Linux Quick Fix Notebook by Peter Harrison
Peter Harrison's new Linux Quick Fix Notebook is the kind of book that all Linux professionals should have handy for times when they need immediate results. Harrison doesn't waste time explaining theory or concepts. Instead, he works off the assumption that if you need to build a DNS server, you already know what DNS is and how it operates.
The book covers topics ranging from configuring the boot process to building DHCP servers. Within each topic, Harrison jumps directly to what you need to do to get the application running right away. Although the directions and configurations are not always sophisticated, they are fully functional and technically correct. This approach of providing a starting point for a service and leaving the rest to the reader to configure is probably for the best, as each user has individual requirements.
The layout of the book is almost that of a FAQ. Each topic is covered within a few pages. Of all the computer books I own, this is the most direct and to the point when it comes to Linux configurations.
Harrison's writing style is clear and easy to understand. He manages to provide adequate detail on each step of a procedure without going overboard on details. Linux Quick Fix Notebook is suitable for all levels of Linux users. Novice Linux users will appreciate the ability to dive right in and begin setting up services. On the other hand, this book makes an excellent quick reference for the experienced Linux administrator who needs a little help remembering the proper steps to configure a particular service.
All in all, Linux Quick Fix Notebook has become one of my new favorite books on Linux administration. I've used it on several occasions at work, and it has yet to let me down.
Practical Task Scheduling Deployment
July 20, 2016 12:00 pm CDT
One of the best things about the UNIX environment (aside from being stable and efficient) is the vast array of software tools available to help you do your job. Traditionally, a UNIX tool does only one thing, but does that one thing very well. For example, grep is very easy to use and can search vast amounts of data quickly. The find tool can find a particular file or files based on all kinds of criteria. It's pretty easy to string these tools together to build even more powerful tools, such as a tool that finds all of the .log files in the /home directory and searches each one for a particular entry. This erector-set mentality allows UNIX system administrators to seem to always have the right tool for the job.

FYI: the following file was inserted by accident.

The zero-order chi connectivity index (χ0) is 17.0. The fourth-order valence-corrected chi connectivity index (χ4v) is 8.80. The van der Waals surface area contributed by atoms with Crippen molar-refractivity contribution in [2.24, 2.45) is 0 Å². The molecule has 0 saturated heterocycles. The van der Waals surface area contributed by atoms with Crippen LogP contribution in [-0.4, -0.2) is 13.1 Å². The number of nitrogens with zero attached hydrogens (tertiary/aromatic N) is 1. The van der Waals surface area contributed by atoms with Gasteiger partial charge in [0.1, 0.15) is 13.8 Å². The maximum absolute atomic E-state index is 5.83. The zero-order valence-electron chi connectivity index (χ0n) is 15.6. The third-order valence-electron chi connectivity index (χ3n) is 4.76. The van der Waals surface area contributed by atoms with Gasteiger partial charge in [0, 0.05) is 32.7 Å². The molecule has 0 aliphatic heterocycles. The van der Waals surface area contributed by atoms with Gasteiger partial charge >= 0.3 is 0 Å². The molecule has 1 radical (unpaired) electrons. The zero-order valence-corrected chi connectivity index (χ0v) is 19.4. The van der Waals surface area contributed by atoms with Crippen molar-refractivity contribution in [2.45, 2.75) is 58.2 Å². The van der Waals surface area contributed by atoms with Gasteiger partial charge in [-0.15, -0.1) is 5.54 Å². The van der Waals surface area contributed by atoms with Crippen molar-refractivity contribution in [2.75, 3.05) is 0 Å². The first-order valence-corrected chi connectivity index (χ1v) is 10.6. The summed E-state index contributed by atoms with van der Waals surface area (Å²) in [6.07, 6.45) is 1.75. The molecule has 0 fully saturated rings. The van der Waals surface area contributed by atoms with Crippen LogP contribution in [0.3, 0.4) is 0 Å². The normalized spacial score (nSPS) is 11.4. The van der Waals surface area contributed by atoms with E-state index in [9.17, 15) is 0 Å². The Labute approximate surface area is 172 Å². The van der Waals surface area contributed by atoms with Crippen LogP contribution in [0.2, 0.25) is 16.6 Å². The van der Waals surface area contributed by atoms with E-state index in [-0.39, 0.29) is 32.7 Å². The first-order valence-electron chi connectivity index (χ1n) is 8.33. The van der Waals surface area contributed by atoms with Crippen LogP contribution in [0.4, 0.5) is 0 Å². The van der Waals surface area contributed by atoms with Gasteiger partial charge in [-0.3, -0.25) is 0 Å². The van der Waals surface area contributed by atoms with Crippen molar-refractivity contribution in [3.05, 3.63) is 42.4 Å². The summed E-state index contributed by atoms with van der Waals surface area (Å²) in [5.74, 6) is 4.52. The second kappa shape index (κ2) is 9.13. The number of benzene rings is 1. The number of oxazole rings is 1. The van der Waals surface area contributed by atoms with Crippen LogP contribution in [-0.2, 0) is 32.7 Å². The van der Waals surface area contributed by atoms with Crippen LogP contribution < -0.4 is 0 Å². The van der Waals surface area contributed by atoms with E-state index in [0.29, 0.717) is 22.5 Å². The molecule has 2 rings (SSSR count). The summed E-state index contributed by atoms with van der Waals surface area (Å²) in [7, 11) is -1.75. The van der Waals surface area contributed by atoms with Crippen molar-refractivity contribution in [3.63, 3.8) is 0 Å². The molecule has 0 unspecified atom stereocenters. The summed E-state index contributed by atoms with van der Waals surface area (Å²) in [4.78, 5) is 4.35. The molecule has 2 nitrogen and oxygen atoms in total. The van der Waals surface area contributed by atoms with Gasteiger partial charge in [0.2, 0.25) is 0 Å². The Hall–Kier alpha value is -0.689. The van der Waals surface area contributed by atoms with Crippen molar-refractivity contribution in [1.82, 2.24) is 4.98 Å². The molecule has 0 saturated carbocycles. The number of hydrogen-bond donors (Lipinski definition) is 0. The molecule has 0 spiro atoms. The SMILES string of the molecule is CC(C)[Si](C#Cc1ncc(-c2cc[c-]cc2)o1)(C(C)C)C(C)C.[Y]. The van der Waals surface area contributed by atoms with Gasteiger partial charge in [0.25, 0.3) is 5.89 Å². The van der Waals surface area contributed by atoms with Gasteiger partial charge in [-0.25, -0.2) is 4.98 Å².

Cron traditionally has been considered another such a tool for job scheduling, but is it enough? This webinar considers that very question. The first part builds on a previous Geek Guide, Beyond Cron, and briefly describes how to know when it might be time to consider upgrading your job scheduling infrastructure. The second part presents an actual planning and implementation framework.
Join Linux Journal's Mike Diehl and Pat Cameron of Help Systems.
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With all the industry talk about the benefits of Linux on Power and all the performance advantages offered by its open architecture, you may be considering a move in that direction. If you are thinking about analytics, big data and cloud computing, you would be right to evaluate Power. The idea of using commodity x86 hardware and replacing it every three years is an outdated cost model. It doesn’t consider the total cost of ownership, and it doesn’t consider the advantage of real processing power, high-availability and multithreading like a demon.
This ebook takes a look at some of the practical applications of the Linux on Power platform and ways you might bring all the performance power of this open architecture to bear for your organization. There are no smoke and mirrors here—just hard, cold, empirical evidence provided by independent sources. I also consider some innovative ways Linux on Power will be used in the future.Get the Guide